Monday, 23 November 2009 00:19
by Zita Y. Taitano | Variety News Staff
Final release of EIS hinges on Guam feedback
THE final environmental impact statement on the military buildup could be released by late spring or early summer of next year, depending on public comments the Joint Guam Program Office and the Department of Defense receive, according to JGPO director John Jackson.
“Nothing will be set in stone until the record of decision comes out,” Jackson said during a press conference on Saturday. “Things could still change because we may discover something that wasn’t provided in the public comment period or some of our surveys.”
The 90-day period for public review and comment on the voluminous document officially started Saturday. The public review period ends on Feb. 18, 2010 at 3 p.m.
“We want to get it right not only for the requirements for the military but for the government of Guam and the people of Guam and again the military that will come here will be living on Guam,” Jackson said.
“This is a buildup that benefits the people of Guam and benefits the military mission and so we have once chance to get it right so it will take some time and has taken some time obviously to get it right and so that’s the goal,” he added.
The relocation of 8,000 Marines and their dependents from Okinawa to Guam and the impact on local infrastructure was a key point of discussion at the press briefing, as well as the construction of a deep trough wharf and improvements at the Apra Harbor and Naval Base which could support a transient nuclear air craft carrier.
The draft study also details the relocation of 600 Army soldiers and their dependents associated with an Army air and missile defense task force.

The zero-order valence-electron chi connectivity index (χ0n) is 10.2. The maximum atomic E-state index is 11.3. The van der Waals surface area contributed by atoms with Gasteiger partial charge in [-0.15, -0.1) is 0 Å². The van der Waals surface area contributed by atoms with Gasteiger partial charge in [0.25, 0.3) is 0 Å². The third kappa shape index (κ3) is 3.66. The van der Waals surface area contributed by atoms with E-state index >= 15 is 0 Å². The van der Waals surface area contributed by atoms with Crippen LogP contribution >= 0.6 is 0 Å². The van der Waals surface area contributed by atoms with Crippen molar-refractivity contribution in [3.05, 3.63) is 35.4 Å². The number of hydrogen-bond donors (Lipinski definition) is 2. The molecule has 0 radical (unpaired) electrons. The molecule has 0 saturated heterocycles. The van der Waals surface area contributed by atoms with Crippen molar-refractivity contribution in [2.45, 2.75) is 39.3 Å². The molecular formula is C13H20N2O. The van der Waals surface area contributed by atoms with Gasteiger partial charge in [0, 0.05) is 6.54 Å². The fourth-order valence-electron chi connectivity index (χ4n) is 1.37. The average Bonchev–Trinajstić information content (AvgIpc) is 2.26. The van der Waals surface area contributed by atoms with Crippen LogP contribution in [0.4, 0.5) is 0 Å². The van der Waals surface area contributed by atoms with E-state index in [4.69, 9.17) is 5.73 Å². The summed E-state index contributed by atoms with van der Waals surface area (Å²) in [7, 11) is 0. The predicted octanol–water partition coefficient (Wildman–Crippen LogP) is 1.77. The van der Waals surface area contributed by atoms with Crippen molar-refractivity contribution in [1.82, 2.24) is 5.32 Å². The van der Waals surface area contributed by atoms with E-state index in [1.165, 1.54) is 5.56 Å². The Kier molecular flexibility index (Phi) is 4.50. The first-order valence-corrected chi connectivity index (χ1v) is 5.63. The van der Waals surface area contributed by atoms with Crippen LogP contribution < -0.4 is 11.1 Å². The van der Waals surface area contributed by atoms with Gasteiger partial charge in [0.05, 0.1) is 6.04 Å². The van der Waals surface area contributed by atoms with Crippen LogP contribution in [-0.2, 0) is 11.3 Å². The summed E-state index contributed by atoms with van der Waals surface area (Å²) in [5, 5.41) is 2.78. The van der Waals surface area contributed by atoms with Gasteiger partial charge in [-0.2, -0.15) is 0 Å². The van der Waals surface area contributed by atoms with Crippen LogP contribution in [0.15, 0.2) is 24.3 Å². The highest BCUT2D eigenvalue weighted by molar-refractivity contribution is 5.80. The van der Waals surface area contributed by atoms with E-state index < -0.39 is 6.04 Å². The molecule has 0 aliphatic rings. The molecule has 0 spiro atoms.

Jackson promised that all of the issues and concerns raised during the public comment period would be identified and appropriately considered in preparation for the final report.
Comments may be submitted online at the guambuildupeis.us website.
Prior to the study’s release, local activists on Friday staged a rally in Tamuning protesting the military expansion. (See related story on page 4)
When asked how much would the comments weigh on the final impact statement to be released next year, Jackson said all feedback would be considered. “Each comment will be weighed and when I say weighed, each comment will be considered,” Jackson claimed.
Citing plans for locating a firing range at Finegayan, Jackson, said during the public comment period JGPO received more than 100 public responses to a notice of intent saying, “No, don’t do that” there.
As result, he added, a new site is under consideration for planned use in weapons training activities by the department of defense.
Jackson stated that a final impact statement release date will depend on the volume of feedback.
“If we literally receive thousand and thousands of comments, obviously it will take us longer than if we receive a hundred comments. And that’s why it’s really important for the public to be involved. This is an opportunity for the public to really get their thoughts on paper in the internet. This is the time frame for the public to make those comments,” he said.